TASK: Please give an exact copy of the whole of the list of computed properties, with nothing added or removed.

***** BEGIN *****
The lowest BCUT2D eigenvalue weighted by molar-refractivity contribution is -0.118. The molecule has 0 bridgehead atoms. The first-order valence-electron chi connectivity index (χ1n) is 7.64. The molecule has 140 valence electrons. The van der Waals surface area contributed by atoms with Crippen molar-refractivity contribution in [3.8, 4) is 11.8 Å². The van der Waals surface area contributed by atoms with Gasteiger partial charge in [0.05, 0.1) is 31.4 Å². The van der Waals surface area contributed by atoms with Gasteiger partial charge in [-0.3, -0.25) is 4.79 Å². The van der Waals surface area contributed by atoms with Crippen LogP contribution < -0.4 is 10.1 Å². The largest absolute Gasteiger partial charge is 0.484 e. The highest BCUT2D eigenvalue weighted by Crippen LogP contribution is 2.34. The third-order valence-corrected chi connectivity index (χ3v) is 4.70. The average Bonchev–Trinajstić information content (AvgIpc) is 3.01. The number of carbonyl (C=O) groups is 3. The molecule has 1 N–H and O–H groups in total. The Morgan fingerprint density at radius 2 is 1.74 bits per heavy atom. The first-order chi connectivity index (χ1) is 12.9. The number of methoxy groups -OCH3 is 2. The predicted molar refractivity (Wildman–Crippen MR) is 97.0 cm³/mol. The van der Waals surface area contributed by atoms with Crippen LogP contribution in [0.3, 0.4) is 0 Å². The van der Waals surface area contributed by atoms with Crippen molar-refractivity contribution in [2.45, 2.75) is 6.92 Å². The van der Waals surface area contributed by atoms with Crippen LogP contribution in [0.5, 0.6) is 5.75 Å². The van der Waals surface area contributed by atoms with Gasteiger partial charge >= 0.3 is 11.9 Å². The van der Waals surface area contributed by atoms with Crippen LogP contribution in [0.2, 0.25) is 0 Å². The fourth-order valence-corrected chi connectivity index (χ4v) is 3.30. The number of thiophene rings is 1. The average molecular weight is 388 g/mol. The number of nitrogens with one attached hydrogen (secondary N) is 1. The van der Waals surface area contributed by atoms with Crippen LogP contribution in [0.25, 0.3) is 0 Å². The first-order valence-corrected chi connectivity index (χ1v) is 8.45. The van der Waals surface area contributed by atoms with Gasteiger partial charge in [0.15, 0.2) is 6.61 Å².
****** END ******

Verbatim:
The lowest BCUT2D eigenvalue weighted by molar-refractivity contribution is -0.118. The molecule has 0 bridgehead atoms. The first-order valence-electron chi connectivity index (χ1n) is 7.64. The molecule has 140 valence electrons. The van der Waals surface area contributed by atoms with Crippen molar-refractivity contribution in [3.8, 4) is 11.8 Å². The van der Waals surface area contributed by atoms with Gasteiger partial charge in [0.05, 0.1) is 31.4 Å². The van der Waals surface area contributed by atoms with Gasteiger partial charge in [-0.3, -0.25) is 4.79 Å². The van der Waals surface area contributed by atoms with Crippen LogP contribution < -0.4 is 10.1 Å². The largest absolute Gasteiger partial charge is 0.484 e. The highest BCUT2D eigenvalue weighted by Crippen LogP contribution is 2.34. The third-order valence-corrected chi connectivity index (χ3v) is 4.70. The average Bonchev–Trinajstić information content (AvgIpc) is 3.01. The number of carbonyl (C=O) groups is 3. The molecule has 1 N–H and O–H groups in total. The Morgan fingerprint density at radius 2 is 1.74 bits per heavy atom. The first-order chi connectivity index (χ1) is 12.9. The number of methoxy groups -OCH3 is 2. The predicted molar refractivity (Wildman–Crippen MR) is 97.0 cm³/mol. The van der Waals surface area contributed by atoms with Crippen LogP contribution in [0.3, 0.4) is 0 Å². The van der Waals surface area contributed by atoms with Crippen molar-refractivity contribution in [2.45, 2.75) is 6.92 Å². The van der Waals surface area contributed by atoms with Crippen LogP contribution in [0.5, 0.6) is 5.75 Å². The van der Waals surface area contributed by atoms with Gasteiger partial charge >= 0.3 is 11.9 Å². The van der Waals surface area contributed by atoms with Crippen LogP contribution in [0.2, 0.25) is 0 Å². The fourth-order valence-corrected chi connectivity index (χ4v) is 3.30. The number of thiophene rings is 1. The average molecular weight is 388 g/mol. The number of nitrogens with one attached hydrogen (secondary N) is 1. The van der Waals surface area contributed by atoms with Crippen LogP contribution in [0.25, 0.3) is 0 Å². The first-order valence-corrected chi connectivity index (χ1v) is 8.45. The van der Waals surface area contributed by atoms with Gasteiger partial charge in [0.15, 0.2) is 6.61 Å².